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- GDP (PPP):
- $153.2 billion
- 5.0% growth
- 4.7% 5-year compound annual growth
- $10,056 per capita
- Inflation (CPI):
- FDI Inflow:
Ecuador’s economic freedom score is 48.0, making its economy the 159th freest in the 2014 Index. Its overall score is 1.1 points higher than last year, with deteriorations in the management of government spending and freedom from corruption offset by improvements in investment freedom, trade freedom, and labor freedom. Ecuador is ranked 26th out of 29 countries in the South and Central America/Caribbean region, and its overall score is far below the world and regional averages.
Over the 20-year history of the Index, Ecuador’s economic freedom has fallen nearly 10 points, the fifth largest drop of any country. Investment freedom, government spending, and property rights have deteriorated 30 points or more. Ecuador’s economic freedom rose to “moderately free” during the second half of the 1990s but has fallen steadily since then. Over the past five years, Ecuador has been downgraded to a “repressed” economy.
Ecuador continues to lag notably in promoting the rule of law and strengthening the legal framework. The judicial system remains vulnerable to political interference, with corruption further exacerbating institutional shortcomings. Expansionary public spending threatens fiscal sustainability.
President Rafael Correa, re-elected in 2013 for the third time, wants to return to international credit markets in 2014 for the first time since Ecuador’s $3.2 billion default in 2008 but first will have to negotiate a deal with creditors who in 2009 rejected terms of the country’s debt swap. Constitutional amendments passed in 2011 increased Correa’s control of the media and the judicial system. He has also worked to undercut the Inter-American Human Rights Commission. Ecuador is part of the ALBA group, led by socialist Venezuela, and has strengthened its relations with Iran. Oil revenues and borrowing from China have counterbalanced declining foreign investment from the West and continued capital flight. Economic growth has moderated significantly. Ecuador is the world’s largest banana exporter and has important petroleum reserves. Correa has stiffened contract terms with foreign oil producers and advanced resource nationalism. Approximately one-third of the population lives below the poverty line.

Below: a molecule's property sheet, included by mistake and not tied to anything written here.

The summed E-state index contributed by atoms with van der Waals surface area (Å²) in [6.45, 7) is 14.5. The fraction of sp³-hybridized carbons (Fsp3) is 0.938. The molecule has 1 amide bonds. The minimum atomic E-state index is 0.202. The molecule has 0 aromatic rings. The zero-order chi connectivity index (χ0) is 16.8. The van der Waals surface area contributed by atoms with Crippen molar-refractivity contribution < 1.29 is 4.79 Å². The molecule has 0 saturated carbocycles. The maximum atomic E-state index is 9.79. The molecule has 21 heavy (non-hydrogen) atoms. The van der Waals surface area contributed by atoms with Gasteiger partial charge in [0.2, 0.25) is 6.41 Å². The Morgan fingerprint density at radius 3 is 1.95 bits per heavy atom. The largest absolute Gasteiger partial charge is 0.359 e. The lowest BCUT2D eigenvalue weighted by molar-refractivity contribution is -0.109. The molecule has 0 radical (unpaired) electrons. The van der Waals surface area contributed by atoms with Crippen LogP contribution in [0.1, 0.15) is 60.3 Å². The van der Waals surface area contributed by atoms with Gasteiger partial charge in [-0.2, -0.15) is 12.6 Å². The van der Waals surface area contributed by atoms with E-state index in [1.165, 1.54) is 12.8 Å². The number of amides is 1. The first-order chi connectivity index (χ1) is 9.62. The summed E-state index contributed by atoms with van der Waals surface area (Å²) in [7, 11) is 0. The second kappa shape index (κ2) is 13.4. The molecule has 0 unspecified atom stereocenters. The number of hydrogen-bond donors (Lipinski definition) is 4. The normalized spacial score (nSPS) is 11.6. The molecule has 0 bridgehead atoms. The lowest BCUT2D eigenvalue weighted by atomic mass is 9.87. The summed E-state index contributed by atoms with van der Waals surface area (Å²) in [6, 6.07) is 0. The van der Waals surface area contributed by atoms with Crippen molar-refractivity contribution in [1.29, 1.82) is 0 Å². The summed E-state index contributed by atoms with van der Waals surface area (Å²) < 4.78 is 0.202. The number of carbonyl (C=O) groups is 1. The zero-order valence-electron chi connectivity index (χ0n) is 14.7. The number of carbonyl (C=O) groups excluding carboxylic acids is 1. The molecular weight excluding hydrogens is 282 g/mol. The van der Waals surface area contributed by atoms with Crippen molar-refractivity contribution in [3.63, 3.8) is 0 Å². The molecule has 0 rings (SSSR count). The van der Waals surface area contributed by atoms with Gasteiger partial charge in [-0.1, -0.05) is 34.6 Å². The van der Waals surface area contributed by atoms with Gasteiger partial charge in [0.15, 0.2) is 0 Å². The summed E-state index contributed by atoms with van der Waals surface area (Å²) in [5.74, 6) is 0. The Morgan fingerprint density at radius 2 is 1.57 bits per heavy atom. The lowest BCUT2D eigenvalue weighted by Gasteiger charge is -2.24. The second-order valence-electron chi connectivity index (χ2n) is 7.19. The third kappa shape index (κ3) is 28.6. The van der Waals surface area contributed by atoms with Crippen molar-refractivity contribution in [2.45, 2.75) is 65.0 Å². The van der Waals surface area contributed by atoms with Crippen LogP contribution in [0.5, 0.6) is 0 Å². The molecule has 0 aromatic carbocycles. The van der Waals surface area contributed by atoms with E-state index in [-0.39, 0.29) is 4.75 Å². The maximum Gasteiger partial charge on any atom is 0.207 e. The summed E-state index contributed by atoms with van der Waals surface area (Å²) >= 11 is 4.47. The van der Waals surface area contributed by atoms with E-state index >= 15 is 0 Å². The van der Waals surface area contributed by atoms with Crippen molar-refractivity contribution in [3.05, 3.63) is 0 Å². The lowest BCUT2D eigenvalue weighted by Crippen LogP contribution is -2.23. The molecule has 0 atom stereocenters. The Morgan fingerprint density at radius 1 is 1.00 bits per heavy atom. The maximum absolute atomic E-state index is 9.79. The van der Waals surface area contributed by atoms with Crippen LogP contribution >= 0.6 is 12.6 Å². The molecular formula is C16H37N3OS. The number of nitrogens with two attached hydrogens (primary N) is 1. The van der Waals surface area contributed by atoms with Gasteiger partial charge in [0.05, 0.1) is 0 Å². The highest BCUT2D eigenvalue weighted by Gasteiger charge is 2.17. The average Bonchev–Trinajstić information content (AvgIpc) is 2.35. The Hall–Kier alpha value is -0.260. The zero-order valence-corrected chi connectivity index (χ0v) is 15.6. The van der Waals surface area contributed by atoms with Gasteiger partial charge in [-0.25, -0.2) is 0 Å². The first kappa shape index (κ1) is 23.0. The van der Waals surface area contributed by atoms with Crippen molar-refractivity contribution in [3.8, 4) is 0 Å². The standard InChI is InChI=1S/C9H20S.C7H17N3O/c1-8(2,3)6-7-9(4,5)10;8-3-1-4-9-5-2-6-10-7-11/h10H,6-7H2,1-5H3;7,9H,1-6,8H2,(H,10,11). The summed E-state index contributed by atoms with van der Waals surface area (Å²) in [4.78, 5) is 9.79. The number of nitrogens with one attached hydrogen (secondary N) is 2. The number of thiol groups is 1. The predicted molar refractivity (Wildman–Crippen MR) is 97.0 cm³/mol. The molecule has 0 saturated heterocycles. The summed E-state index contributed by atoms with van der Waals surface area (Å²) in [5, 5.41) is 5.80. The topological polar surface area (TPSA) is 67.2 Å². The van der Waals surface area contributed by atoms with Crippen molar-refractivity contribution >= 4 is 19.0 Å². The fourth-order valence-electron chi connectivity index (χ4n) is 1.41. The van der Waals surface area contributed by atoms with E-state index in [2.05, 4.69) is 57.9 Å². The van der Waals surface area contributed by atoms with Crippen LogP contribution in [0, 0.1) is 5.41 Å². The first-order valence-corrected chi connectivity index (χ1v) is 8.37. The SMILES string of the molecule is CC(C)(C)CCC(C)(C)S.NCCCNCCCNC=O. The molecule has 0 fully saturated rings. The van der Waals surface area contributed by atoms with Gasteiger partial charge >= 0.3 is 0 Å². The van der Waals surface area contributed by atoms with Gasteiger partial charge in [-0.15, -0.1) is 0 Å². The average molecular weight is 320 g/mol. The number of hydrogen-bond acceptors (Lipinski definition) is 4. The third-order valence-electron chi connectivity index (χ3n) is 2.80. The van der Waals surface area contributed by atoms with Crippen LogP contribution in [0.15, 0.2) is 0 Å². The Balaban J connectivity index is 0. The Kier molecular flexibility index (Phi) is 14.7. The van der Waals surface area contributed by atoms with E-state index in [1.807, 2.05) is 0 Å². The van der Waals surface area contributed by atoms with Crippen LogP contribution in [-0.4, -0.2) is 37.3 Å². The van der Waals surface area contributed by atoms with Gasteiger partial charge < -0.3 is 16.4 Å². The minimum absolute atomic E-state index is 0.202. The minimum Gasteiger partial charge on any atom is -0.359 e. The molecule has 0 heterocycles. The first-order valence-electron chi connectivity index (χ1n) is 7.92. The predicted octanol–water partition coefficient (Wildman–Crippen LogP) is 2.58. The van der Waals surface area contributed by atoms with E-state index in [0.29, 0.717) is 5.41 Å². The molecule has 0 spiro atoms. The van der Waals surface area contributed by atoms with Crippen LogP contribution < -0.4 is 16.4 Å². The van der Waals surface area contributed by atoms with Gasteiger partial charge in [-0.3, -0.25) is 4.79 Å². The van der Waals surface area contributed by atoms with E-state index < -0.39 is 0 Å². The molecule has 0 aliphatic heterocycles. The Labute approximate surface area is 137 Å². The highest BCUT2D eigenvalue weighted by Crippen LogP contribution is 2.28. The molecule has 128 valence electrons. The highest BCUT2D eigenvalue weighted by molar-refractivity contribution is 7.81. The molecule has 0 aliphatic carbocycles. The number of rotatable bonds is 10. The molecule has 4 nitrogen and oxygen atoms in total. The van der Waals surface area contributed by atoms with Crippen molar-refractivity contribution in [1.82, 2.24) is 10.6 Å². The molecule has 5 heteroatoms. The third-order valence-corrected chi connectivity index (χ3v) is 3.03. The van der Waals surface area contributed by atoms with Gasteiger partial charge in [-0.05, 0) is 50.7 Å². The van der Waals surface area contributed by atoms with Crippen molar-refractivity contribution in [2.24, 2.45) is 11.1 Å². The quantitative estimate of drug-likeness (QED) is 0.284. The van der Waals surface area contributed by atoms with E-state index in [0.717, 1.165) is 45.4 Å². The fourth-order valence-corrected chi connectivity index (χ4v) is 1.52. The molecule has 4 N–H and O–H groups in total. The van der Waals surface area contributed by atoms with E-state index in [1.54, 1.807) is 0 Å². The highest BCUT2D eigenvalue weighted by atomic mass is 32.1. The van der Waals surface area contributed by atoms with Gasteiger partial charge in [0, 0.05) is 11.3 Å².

Ecuador has long suffered from political instability and corruption. The weak and politicized judiciary and lack of investigative capacity in government oversight agencies contribute to an atmosphere of impunity. Illicit payments for official favors and theft of public funds reportedly take place frequently. Expropriation is a problem, and the government is constitutionally empowered to control strategic sectors such as natural resources.
Ecuador’s top individual income tax rate is 35 percent. The top corporate tax rate has been reduced to 22 percent, and the special rate for reinvested profits remains at 15 percent. Other taxes include a value-added tax (VAT) and an inheritance tax. The overall tax burden is 17.6 percent of GDP. Government spending has risen to 44 percent of GDP. Public debt is low, but the economy continues to suffer from a debt default in 2008.
Despite ongoing reform efforts, the overall regulatory environment remains burdensome. Starting a business takes almost two months, but the cost of obtaining necessary permits has been reduced to about half of the level of average annual income. Lack of flexibility in the labor market hinders job growth. Although dollarization produces a modicum of monetary stability, the state makes extensive use of subsidies and price controls.
Ecuador’s average tariff rate is 4.1 percent, and non-tariff barriers continue to interfere with trade. In 2012, the International Centre for Settlement of Investment Disputes (ICSID) hit Ecuador with the largest penalty in the ICSID’s history for expropriating property. Government interference in the underdeveloped financial sector is growing, and state banks have become more dominant.